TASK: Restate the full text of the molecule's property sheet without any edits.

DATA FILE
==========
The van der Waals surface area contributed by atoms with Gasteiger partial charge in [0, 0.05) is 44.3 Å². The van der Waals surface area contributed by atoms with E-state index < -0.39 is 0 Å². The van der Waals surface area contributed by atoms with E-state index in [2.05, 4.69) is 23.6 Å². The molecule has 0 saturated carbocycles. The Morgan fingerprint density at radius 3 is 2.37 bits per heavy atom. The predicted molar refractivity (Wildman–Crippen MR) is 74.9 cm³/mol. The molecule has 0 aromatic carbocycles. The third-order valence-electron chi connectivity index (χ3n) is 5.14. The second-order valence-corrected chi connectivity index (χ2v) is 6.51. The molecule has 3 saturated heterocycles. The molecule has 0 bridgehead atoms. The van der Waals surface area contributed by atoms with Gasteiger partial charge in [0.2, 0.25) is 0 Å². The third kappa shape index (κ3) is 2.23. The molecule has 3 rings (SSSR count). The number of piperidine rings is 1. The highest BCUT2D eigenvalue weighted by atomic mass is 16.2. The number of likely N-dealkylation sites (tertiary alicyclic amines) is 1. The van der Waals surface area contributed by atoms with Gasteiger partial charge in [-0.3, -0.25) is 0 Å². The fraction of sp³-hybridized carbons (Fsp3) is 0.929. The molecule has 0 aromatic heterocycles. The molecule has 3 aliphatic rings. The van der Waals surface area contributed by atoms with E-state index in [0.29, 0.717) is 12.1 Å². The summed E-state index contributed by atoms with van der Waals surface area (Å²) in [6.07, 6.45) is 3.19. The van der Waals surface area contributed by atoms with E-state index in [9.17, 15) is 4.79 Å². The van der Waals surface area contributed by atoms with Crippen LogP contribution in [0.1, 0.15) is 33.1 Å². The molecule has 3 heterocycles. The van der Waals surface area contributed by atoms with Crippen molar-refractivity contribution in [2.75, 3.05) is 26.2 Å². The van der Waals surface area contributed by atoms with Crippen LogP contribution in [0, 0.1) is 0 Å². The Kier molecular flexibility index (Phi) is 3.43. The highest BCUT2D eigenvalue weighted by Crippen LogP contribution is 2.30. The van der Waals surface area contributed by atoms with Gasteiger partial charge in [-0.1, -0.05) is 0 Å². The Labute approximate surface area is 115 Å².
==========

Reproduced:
The van der Waals surface area contributed by atoms with Gasteiger partial charge in [0, 0.05) is 44.3 Å². The van der Waals surface area contributed by atoms with E-state index < -0.39 is 0 Å². The van der Waals surface area contributed by atoms with E-state index in [2.05, 4.69) is 23.6 Å². The molecule has 0 saturated carbocycles. The Morgan fingerprint density at radius 3 is 2.37 bits per heavy atom. The predicted molar refractivity (Wildman–Crippen MR) is 74.9 cm³/mol. The molecule has 0 aromatic carbocycles. The third-order valence-electron chi connectivity index (χ3n) is 5.14. The second-order valence-corrected chi connectivity index (χ2v) is 6.51. The molecule has 3 saturated heterocycles. The molecule has 0 bridgehead atoms. The van der Waals surface area contributed by atoms with Gasteiger partial charge in [0.2, 0.25) is 0 Å². The third kappa shape index (κ3) is 2.23. The molecule has 3 rings (SSSR count). The number of piperidine rings is 1. The highest BCUT2D eigenvalue weighted by atomic mass is 16.2. The number of likely N-dealkylation sites (tertiary alicyclic amines) is 1. The van der Waals surface area contributed by atoms with Gasteiger partial charge in [-0.3, -0.25) is 0 Å². The fraction of sp³-hybridized carbons (Fsp3) is 0.929. The molecule has 0 aromatic heterocycles. The molecule has 3 aliphatic rings. The van der Waals surface area contributed by atoms with E-state index in [0.29, 0.717) is 12.1 Å². The summed E-state index contributed by atoms with van der Waals surface area (Å²) in [6.07, 6.45) is 3.19. The van der Waals surface area contributed by atoms with E-state index in [9.17, 15) is 4.79 Å². The van der Waals surface area contributed by atoms with Crippen LogP contribution in [0.1, 0.15) is 33.1 Å². The molecule has 3 heterocycles. The van der Waals surface area contributed by atoms with Crippen molar-refractivity contribution in [2.75, 3.05) is 26.2 Å². The van der Waals surface area contributed by atoms with Crippen LogP contribution in [0, 0.1) is 0 Å². The Kier molecular flexibility index (Phi) is 3.43. The highest BCUT2D eigenvalue weighted by Crippen LogP contribution is 2.30. The van der Waals surface area contributed by atoms with Gasteiger partial charge in [-0.1, -0.05) is 0 Å². The Labute approximate surface area is 115 Å².